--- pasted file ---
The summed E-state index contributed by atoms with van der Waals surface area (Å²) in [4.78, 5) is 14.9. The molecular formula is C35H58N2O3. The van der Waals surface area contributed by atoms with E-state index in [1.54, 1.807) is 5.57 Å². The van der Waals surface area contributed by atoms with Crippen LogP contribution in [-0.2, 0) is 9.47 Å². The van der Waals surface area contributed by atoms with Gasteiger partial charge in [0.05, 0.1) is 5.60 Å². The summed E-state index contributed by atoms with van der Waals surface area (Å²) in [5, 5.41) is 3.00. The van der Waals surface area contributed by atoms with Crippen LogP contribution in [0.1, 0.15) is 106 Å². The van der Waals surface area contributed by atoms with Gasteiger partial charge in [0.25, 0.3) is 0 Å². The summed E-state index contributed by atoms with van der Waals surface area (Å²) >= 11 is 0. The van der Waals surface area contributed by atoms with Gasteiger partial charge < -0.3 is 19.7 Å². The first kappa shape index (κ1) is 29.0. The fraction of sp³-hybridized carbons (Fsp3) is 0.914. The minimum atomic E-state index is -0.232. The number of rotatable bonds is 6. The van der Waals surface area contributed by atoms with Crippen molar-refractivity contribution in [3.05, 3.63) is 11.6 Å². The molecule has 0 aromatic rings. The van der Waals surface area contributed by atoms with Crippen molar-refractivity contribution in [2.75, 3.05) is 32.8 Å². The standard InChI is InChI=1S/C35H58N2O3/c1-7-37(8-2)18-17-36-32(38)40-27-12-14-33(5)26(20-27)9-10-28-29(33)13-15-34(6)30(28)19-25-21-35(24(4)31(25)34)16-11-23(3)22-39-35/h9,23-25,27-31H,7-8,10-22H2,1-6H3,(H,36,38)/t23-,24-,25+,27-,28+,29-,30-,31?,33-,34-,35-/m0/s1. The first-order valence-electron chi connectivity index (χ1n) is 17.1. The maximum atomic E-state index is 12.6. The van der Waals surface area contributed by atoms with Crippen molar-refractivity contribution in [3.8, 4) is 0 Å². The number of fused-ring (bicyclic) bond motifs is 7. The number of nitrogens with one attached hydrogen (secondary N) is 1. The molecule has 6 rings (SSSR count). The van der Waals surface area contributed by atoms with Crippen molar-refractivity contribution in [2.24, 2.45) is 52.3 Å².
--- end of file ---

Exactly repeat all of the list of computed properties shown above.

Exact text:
The summed E-state index contributed by atoms with van der Waals surface area (Å²) in [4.78, 5) is 14.9. The molecular formula is C35H58N2O3. The van der Waals surface area contributed by atoms with E-state index in [1.54, 1.807) is 5.57 Å². The van der Waals surface area contributed by atoms with Crippen LogP contribution in [-0.2, 0) is 9.47 Å². The van der Waals surface area contributed by atoms with Gasteiger partial charge in [0.05, 0.1) is 5.60 Å². The summed E-state index contributed by atoms with van der Waals surface area (Å²) in [5, 5.41) is 3.00. The van der Waals surface area contributed by atoms with Crippen LogP contribution in [0.1, 0.15) is 106 Å². The van der Waals surface area contributed by atoms with Gasteiger partial charge in [0.25, 0.3) is 0 Å². The summed E-state index contributed by atoms with van der Waals surface area (Å²) >= 11 is 0. The van der Waals surface area contributed by atoms with Gasteiger partial charge < -0.3 is 19.7 Å². The first kappa shape index (κ1) is 29.0. The fraction of sp³-hybridized carbons (Fsp3) is 0.914. The minimum atomic E-state index is -0.232. The number of rotatable bonds is 6. The van der Waals surface area contributed by atoms with Crippen molar-refractivity contribution in [3.05, 3.63) is 11.6 Å². The molecule has 0 aromatic rings. The van der Waals surface area contributed by atoms with Crippen molar-refractivity contribution in [2.75, 3.05) is 32.8 Å². The standard InChI is InChI=1S/C35H58N2O3/c1-7-37(8-2)18-17-36-32(38)40-27-12-14-33(5)26(20-27)9-10-28-29(33)13-15-34(6)30(28)19-25-21-35(24(4)31(25)34)16-11-23(3)22-39-35/h9,23-25,27-31H,7-8,10-22H2,1-6H3,(H,36,38)/t23-,24-,25+,27-,28+,29-,30-,31?,33-,34-,35-/m0/s1. The first-order valence-electron chi connectivity index (χ1n) is 17.1. The maximum atomic E-state index is 12.6. The van der Waals surface area contributed by atoms with Crippen molar-refractivity contribution in [3.8, 4) is 0 Å². The number of fused-ring (bicyclic) bond motifs is 7. The number of nitrogens with one attached hydrogen (secondary N) is 1. The molecule has 6 rings (SSSR count). The van der Waals surface area contributed by atoms with Crippen molar-refractivity contribution in [2.24, 2.45) is 52.3 Å².